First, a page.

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4. ClickHeat by LabsMedia


Another in the usability tools that track where users click, ClickHeat provides an interesting display method of results via heatmaps.  But unlike other usability tools, ClickHeat is a free OpenSource tool that can be deployed on your web server.  This provides a major advantage, which is actual users will be providing the data that drives the click maps.

For WordPress users, there is a very interesting WordPress ClickHeat Plugin that enables ClickHeat to be integrated with your WordPress website.  This provides anyone with the ability to gather real data from actual users about where they click on a website.

Pros – First, ClickHeat is free, so the price is right.  Second, ClickHeat tracks real users trying to conduct real tasks on your website, this kind of information is priceless.

Cons – There are rather specific server requirements and a few other restrictions that must be understood.  As with other click map tools, there is no way to ask users why they clicked where they did, or what they expected to find by clicking.  For large sites with massive amounts of data, there is not currently a way to download database formatted data for analysis.

Pricing – Free

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5. ClickTale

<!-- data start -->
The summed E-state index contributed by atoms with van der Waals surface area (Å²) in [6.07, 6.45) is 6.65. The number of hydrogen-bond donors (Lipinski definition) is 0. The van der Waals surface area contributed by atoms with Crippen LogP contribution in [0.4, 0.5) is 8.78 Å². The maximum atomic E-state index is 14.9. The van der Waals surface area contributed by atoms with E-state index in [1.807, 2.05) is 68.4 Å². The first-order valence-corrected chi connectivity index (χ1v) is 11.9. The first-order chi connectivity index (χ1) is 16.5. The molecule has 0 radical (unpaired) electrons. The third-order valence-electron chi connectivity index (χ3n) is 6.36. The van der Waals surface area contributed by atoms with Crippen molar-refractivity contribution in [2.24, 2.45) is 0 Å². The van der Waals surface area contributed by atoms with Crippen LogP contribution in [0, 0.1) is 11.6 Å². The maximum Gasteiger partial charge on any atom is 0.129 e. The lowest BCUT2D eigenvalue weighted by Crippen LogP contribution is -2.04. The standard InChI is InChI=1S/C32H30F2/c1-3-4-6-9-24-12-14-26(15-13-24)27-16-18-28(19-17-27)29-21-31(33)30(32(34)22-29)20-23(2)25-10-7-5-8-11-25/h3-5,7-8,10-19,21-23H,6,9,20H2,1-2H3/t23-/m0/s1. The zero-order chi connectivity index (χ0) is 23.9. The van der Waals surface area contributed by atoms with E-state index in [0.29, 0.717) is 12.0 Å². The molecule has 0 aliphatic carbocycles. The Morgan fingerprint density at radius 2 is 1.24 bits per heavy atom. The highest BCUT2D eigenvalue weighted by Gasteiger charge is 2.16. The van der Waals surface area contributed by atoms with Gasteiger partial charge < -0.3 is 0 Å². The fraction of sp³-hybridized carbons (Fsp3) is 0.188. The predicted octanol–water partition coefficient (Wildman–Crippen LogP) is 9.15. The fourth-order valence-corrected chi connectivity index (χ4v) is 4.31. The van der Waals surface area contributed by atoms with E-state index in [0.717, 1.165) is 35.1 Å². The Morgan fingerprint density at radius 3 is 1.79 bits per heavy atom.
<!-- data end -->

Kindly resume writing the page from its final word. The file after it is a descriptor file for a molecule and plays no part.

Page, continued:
Another in the click map type recorders, ClickTale offers a very interesting twist.  ClickTale is a paid hosted service that tracks user keystrokes, mouse clicks and moves and the time it takes for users to move around a web page.

Single user sessions are saved as a movie with a large round circle around the user’s cursor so it’s easier to see.  A nice feature is the ability to show aggregated data in the form of heat maps or as reports.  The heat maps display red hot zones where most users spend longer periods, and blue or cold areas where your users spend the least amount of time.

A very nice feature is the Form Analytics tool which displays aggregate form field information.  This information includes time of field completion, the number of entries and clicks as well as which form fields have the highest abandonments, or take the longest to complete, or have the most back-tracks due to errors or confusion.

A final nice feature is the ability ClickTale provides to assist I.T. teams with finding and repairing hard to find form bugs.

Pros – All in all ClickTale is a nice recording tool for capturing and analyzing your real user data as your site visitors complete tasks and enter form information.  The ability to analyze either heat maps or aggregate data provides additional methods for evaluating the usability of a site or form.  The form analytics tools is a very helpful feature, especially for eCommere web sites.

Cons – As with other click tracking tools, ClickTale does not enable a usability research to ask the users the “why” for the actions they took (or did not take).  There is no permanent access to recordings, and extra JavaScript code is required for each page the usability researcher wishes to use ClickTracks on.  A minor but somewhat confusing issue is the broad array of pricing subscriptions and plans available.